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Rocky Boy Tribe of Chippewa Indians of Montana Needs Your Help
Rocky Boy Tribe of Chippewa Indians of Montana needs funding to establish offices at Blackfeet Reservation, Crow-Northern Cheyenne Reservation, Flathead Reservation, Fort Belknap Reservation and at Great Falls, Montana where Hill 57 Reservation is located. Our goal is to gain Tribal Recognition at Blackfeet Reservation, Crow-Northern Cheyenne Reservation, Flathead Reservation and Fort Belknap Reservation and Federal Recognition for Rocky Boys Tribe of Chippewa Indians at Great Falls with Reservation. Your donation will be greatly appreciated. Below is my paypal link where you can donate to this very important cause for survival. If you are interested in becoming a member of Rocky Boys Tribe of Chippewa Indians of Montana, you can fill out a form here . In comments box, please include your tribal affiliation. In Montana, members of Blackfeet, Crow-Northern Cheyenne, Flathead, Fort Belknap and Rocky Boys Reservation are automatically members of Rocky Boys Tribe of Chippewa Indians of Montana. However, if you are a member from another tribe (Reservation) your application will be approved if you have proof of membership from your tribe (Reservation).
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First Battle of Fort Ticonderoga May 10, 1775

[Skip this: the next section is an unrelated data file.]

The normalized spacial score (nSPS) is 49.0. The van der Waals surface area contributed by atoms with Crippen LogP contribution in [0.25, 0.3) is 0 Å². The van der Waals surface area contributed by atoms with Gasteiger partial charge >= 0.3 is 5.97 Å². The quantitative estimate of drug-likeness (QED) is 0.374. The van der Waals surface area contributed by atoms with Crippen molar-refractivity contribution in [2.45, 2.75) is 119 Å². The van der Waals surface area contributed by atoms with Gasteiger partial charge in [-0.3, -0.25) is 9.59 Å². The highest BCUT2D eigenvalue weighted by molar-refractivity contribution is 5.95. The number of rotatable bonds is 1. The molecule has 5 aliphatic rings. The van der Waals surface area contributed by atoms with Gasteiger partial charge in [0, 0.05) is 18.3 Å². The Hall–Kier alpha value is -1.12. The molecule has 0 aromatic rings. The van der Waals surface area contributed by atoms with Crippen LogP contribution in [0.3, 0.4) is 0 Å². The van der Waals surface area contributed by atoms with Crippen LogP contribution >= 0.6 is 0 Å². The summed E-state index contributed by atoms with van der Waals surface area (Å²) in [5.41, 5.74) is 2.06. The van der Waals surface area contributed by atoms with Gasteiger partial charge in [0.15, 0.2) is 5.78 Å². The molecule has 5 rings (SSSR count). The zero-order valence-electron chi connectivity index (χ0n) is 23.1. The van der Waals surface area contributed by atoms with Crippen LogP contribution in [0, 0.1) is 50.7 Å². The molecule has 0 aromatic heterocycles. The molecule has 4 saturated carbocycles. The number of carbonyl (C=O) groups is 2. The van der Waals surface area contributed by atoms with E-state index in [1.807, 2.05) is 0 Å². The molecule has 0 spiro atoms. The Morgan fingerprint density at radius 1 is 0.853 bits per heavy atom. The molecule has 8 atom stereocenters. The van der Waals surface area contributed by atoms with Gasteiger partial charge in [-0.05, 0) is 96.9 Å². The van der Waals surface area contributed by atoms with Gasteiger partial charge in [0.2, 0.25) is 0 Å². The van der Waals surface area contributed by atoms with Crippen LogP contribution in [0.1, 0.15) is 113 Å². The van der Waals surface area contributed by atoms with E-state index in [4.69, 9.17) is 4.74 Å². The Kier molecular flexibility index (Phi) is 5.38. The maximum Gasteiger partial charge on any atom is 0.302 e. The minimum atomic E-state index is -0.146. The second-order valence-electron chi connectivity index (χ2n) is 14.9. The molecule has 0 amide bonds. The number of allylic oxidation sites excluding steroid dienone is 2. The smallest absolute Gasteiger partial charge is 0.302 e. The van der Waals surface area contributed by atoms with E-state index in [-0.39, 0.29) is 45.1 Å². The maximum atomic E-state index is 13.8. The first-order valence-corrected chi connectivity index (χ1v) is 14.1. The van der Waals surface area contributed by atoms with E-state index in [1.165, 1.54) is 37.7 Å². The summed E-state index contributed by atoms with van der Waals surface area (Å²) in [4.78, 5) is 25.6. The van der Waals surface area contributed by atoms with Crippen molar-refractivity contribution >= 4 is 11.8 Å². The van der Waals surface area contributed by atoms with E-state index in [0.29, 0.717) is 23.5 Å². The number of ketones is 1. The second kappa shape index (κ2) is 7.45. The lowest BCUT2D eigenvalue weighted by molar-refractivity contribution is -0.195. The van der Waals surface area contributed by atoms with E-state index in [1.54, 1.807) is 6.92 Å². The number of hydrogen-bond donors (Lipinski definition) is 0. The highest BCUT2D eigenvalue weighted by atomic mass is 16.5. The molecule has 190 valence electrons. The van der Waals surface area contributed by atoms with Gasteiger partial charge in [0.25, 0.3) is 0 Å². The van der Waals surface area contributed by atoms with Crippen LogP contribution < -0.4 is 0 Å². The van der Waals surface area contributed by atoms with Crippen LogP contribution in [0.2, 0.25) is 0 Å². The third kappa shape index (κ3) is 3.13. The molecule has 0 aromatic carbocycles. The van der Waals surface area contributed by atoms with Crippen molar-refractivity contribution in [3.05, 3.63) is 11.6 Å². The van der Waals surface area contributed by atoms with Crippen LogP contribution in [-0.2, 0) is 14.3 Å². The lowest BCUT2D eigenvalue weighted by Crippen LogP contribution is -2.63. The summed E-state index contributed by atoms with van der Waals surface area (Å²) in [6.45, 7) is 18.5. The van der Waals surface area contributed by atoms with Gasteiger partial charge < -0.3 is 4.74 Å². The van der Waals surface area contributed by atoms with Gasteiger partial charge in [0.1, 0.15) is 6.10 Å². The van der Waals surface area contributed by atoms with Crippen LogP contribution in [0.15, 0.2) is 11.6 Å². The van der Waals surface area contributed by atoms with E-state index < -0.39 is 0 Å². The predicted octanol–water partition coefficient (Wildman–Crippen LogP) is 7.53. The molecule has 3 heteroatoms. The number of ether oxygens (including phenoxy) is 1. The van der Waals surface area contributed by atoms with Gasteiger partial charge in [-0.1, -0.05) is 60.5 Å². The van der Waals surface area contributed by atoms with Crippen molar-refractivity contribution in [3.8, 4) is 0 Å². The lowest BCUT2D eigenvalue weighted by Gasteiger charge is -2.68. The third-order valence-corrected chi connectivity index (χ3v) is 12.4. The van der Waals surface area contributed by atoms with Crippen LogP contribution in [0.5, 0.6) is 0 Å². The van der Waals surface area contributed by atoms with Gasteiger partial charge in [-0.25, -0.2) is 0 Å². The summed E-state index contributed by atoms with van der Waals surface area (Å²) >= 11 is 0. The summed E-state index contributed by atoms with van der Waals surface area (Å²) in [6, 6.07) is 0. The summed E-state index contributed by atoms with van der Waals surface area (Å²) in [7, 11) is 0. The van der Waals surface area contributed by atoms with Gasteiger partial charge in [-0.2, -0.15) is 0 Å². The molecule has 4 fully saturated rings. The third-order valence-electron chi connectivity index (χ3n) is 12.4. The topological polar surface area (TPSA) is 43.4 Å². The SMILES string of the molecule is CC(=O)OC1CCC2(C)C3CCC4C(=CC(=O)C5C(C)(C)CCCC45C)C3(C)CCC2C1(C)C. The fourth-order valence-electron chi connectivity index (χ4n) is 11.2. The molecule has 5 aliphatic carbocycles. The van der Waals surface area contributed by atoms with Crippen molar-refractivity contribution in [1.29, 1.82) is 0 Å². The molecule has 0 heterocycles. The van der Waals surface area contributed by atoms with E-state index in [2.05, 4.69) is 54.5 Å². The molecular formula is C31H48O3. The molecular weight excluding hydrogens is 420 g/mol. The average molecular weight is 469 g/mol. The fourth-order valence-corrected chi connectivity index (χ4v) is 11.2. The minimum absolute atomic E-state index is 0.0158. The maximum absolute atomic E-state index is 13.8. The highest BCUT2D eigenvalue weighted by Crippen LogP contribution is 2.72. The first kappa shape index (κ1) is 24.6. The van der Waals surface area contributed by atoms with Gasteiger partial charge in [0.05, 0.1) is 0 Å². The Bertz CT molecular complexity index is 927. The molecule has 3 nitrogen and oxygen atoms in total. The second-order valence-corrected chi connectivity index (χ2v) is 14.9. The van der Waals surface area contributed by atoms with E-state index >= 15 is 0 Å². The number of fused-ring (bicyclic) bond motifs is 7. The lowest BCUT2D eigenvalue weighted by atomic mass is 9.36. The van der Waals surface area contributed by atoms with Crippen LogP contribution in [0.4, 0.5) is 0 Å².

After the French of Quebec willingly allied with the English, the English took full control (most likely a number of French soldiers were stationed there at the time) of the French fort and gave the fortification the name of Fort Ticonderoga, probably on behalf of their Iroquois allies, but within a short time that fort became less important to the English until, that is, the Siege of Boston occurred. Badly in need of weapons, the English Americans made a decision to (if you actually believe historians) retake Fort Ticonderoga from the English. At the time (May of 1775) it was reported that only 48 soldiers and 25 woman and children lived there, and the fort had badly needed weapons. Iím not certain of what the truth is concerning Fort Ticonderoga in May of 1775, but since the fort was occupied by the English, it is very likely the Anishinabek from Quebec and Ontario, forced their way into the English fortification and took the English fort under their control. It was reported, however, that no one was killed in the battle, but only 48 soldiers had been captured. That is another suspicious event which occurred at Ticonderoga, because knowing how the Anishinabek were with the whites during time of war (they were prone to killing their white enemies when they had the opportunity to extract revenge as were the whies - it was a race war), the Anishinabek definitely either killed them all or most of them, then enslaved the survivors. Of course, the Anishinabek were responsible for forcing the English to surrender Fort Ticonderoga. Another English fort was captured a couple of days after Ticonderoga fell. That fort was Fort Crown Point. No casualties apparently occurred there, but we know better!. After capturing Fort Crown Point and Fort Ticonderoga, the Anishinabek took the badly needed European weapons of war that those two white military forts contained.